Decision Theory: Principles and ApproachesISBN: 9780471496571
404 pages
May 2009

Description
The authors have developed a series of self contained chapters focusing on bridging the gaps between the different fields that have contributed to rational decision making and presenting ideas in a unified framework and notation while respecting and highlighting the different and sometimes conflicting perspectives.
This book:
 Provides a rich collection of techniques and procedures.
 Discusses the foundational aspects and modern day practice.
 Links foundations to practical applications in biostatistics, computer science, engineering and economics.
 Presents different perspectives and controversies to encourage readers to form their own opinion of decision making and statistics.
Decision Theory is fundamental to all scientific disciplines, including biostatistics, computer science, economics and engineering. Anyone interested in the whys and wherefores of statistical science will find much to enjoy in this book.
Table of Contents
Acknowledgments.
1 Introduction.
1.1 Controversies.
1.2 A guided tour of decision theory.
Part One: Foundations.
2 Coherence.
2.1 The “Dutch Book” theorem.
2.2 Temporal coherence.
2.3 Scoring rules and the axioms of probabilities.
2.4 Exercises.
3 Utility.
3.1 St. Petersburg paradox.
3.2 Expected utility theory and the theory of means.
3.3 The expected utility principle.
3.4 The von Neumann–Morgenstern representation theorem.
3.5 Allais’ criticism.
3.6 Extensions.
3.7 Exercises.
4 Utility in action.
4.1 The “standard gamble”.
4.2 Utility of money.
4.3 Utility functions for medical decisions.
4.4 Exercises.
5 Ramsey and Savage.
5.1 Ramsey’s theory.
5.2 Savage’s theory.
5.3 Allais revisited.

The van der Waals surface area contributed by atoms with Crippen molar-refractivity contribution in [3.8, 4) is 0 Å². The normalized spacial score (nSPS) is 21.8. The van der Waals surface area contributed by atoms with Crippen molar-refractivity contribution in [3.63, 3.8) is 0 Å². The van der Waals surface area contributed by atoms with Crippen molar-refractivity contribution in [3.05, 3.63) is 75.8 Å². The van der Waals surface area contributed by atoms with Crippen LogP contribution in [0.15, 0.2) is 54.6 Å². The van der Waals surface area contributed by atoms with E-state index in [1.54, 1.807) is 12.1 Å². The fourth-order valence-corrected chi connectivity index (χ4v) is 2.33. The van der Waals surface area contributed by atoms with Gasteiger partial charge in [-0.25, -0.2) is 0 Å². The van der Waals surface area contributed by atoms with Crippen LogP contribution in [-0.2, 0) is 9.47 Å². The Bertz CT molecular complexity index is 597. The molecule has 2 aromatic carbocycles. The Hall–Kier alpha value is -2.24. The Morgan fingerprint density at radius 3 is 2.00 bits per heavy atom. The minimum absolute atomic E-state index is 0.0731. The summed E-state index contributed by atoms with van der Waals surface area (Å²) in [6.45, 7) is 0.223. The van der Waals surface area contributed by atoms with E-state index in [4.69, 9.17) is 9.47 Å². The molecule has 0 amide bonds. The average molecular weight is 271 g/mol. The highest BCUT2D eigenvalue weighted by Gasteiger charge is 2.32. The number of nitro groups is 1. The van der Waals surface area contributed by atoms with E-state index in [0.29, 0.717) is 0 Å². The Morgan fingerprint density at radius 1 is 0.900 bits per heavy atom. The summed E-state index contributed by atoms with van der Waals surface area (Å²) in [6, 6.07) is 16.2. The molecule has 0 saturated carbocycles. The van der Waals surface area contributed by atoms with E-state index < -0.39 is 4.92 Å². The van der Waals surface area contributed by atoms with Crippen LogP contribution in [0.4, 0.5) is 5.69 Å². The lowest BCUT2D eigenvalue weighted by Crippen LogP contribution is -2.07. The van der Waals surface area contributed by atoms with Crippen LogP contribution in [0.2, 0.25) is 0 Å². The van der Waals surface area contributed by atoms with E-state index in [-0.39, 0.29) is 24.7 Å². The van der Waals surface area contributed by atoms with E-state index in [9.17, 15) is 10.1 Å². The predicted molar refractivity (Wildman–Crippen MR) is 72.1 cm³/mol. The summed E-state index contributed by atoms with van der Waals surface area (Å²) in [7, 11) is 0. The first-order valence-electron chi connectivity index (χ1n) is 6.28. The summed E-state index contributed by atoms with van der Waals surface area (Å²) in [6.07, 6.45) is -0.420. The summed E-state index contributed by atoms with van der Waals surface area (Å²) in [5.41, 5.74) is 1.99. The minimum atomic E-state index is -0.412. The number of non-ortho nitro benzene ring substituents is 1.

5.4 Ellsberg paradox.
5.5 Exercises.
6 State independence.
6.1 Horse lotteries.
6.2 Statedependent utilities.
6.3 Stateindependent utilities.
6.4 Anscombe–Aumann representation theorem.
6.5 Exercises.
Part Two Statistical Decision Theory.
7 Decision functions.
7.1 Basic concepts.
7.2 Databased decisions.
7.3 The travel insurance example.
7.4 Randomized decision rules.
7.5 Classification and hypothesis tests.
7.6 Estimation.
7.7 Minimax–Bayes connections.
7.8 Exercises.
8 Admissibility.
8.1 Admissibility and completeness.
8.2 Admissibility and minimax.
8.3 Admissibility and Bayes.
8.4 Complete classes.
8.5 Using the same α level across studies with different sample sizes is inadmissible.
8.6 Exercises.
9 Shrinkage.
9.1 The Stein effect.
9.2 Geometric and empirical Bayes heuristics.
9.3 General shrinkage functions.
9.4 Shrinkage with different likelihood and losses.
9.5 Exercises.
10 Scoring rules.
10.1 Betting and forecasting.
10.2 Scoring rules.
10.3 Local scoring rules.
10.4 Calibration and refinement.
10.5 Exercises.
11 Choosing models.
11.1 The “true model” perspective.
11.2 Model elaborations.
11.3 Exercises.
Part Three Optimal Design.
12 Dynamic programming.
12.1 History.
12.2 The travel insurance example revisited.
12.3 Dynamic programming.
12.4 Trading off immediate gains and information.
12.5 Sequential clinical trials.
12.6 Variable selection in multiple regression.
12.7 Computing.
12.8 Exercises.
13 Changes in utility as information.
13.1 Measuring the value of information.
13.2 Examples.
13.3 Lindley information.
13.4 Minimax and the value of information.
13.5 Exercises.
14 Sample size.
14.1 Decisiontheoretic approaches to sample size.
14.2 Computing.
14.3 Examples.
14.4 Exercises.
15 Stopping.
15.1 Historical note.
15.2 A motivating example.
15.3 Bayesian optimal stopping.
15.4 Examples.
15.5 Sequential sampling to reduce uncertainty.
15.6 The stopping rule principle.
15.7 Exercises.
Appendix.
A.1 Notation.
A.2 Relations.
A.3 Probability (density) functions of some distributions.
A.4 Conjugate updating.
References.
Index.
Reviews
“Also anyone interested in learning more about decision theoretic experimental design (a topic of growing interest for example in sequential clinical trials) will find a useful overview and a good starting point for further investigations.” (Stat Papers, 2011)